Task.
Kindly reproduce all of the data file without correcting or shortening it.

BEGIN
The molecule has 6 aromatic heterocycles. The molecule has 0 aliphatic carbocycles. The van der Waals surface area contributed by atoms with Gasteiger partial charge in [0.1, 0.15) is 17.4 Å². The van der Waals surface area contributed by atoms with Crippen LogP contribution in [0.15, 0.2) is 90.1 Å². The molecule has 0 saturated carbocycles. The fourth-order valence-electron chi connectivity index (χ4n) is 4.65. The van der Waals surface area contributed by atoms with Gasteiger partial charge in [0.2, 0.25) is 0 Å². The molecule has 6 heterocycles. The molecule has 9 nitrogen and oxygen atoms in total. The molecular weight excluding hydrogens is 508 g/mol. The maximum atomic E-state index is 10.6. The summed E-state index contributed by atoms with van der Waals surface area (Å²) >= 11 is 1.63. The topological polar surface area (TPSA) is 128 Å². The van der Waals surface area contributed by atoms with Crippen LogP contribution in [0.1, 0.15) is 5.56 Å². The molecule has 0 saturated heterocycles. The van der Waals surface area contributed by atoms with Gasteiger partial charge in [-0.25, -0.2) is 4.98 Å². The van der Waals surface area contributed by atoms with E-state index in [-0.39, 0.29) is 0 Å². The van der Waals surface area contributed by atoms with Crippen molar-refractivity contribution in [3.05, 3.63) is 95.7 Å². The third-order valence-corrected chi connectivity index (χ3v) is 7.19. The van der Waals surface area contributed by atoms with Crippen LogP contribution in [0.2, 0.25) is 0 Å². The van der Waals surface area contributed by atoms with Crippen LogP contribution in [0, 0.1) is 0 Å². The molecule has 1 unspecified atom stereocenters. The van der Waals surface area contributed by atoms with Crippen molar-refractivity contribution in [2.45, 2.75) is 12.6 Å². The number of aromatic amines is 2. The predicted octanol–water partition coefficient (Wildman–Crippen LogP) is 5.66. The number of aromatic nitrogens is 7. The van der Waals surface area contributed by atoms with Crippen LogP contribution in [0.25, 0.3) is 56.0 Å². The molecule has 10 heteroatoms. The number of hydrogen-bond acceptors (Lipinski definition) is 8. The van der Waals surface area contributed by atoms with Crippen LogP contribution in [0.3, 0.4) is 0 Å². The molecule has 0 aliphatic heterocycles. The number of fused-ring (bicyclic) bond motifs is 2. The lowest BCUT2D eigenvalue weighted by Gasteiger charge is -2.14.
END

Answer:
The molecule has 6 aromatic heterocycles. The molecule has 0 aliphatic carbocycles. The van der Waals surface area contributed by atoms with Gasteiger partial charge in [0.1, 0.15) is 17.4 Å². The van der Waals surface area contributed by atoms with Crippen LogP contribution in [0.15, 0.2) is 90.1 Å². The molecule has 0 saturated carbocycles. The fourth-order valence-electron chi connectivity index (χ4n) is 4.65. The van der Waals surface area contributed by atoms with Gasteiger partial charge in [0.2, 0.25) is 0 Å². The molecule has 6 heterocycles. The molecule has 9 nitrogen and oxygen atoms in total. The molecular weight excluding hydrogens is 508 g/mol. The maximum atomic E-state index is 10.6. The summed E-state index contributed by atoms with van der Waals surface area (Å²) >= 11 is 1.63. The topological polar surface area (TPSA) is 128 Å². The van der Waals surface area contributed by atoms with Crippen LogP contribution in [0.1, 0.15) is 5.56 Å². The molecule has 0 saturated heterocycles. The van der Waals surface area contributed by atoms with Gasteiger partial charge in [-0.25, -0.2) is 4.98 Å². The van der Waals surface area contributed by atoms with E-state index in [-0.39, 0.29) is 0 Å². The van der Waals surface area contributed by atoms with Crippen molar-refractivity contribution in [3.05, 3.63) is 95.7 Å². The third-order valence-corrected chi connectivity index (χ3v) is 7.19. The van der Waals surface area contributed by atoms with Crippen LogP contribution in [0.2, 0.25) is 0 Å². The van der Waals surface area contributed by atoms with Crippen LogP contribution in [0, 0.1) is 0 Å². The molecule has 1 unspecified atom stereocenters. The van der Waals surface area contributed by atoms with Crippen molar-refractivity contribution in [2.45, 2.75) is 12.6 Å². The number of aromatic amines is 2. The predicted octanol–water partition coefficient (Wildman–Crippen LogP) is 5.66. The number of aromatic nitrogens is 7. The van der Waals surface area contributed by atoms with Crippen LogP contribution in [0.25, 0.3) is 56.0 Å². The molecule has 10 heteroatoms. The number of hydrogen-bond acceptors (Lipinski definition) is 8. The van der Waals surface area contributed by atoms with Crippen LogP contribution in [0.3, 0.4) is 0 Å². The molecule has 0 aliphatic heterocycles. The number of fused-ring (bicyclic) bond motifs is 2. The lowest BCUT2D eigenvalue weighted by Gasteiger charge is -2.14.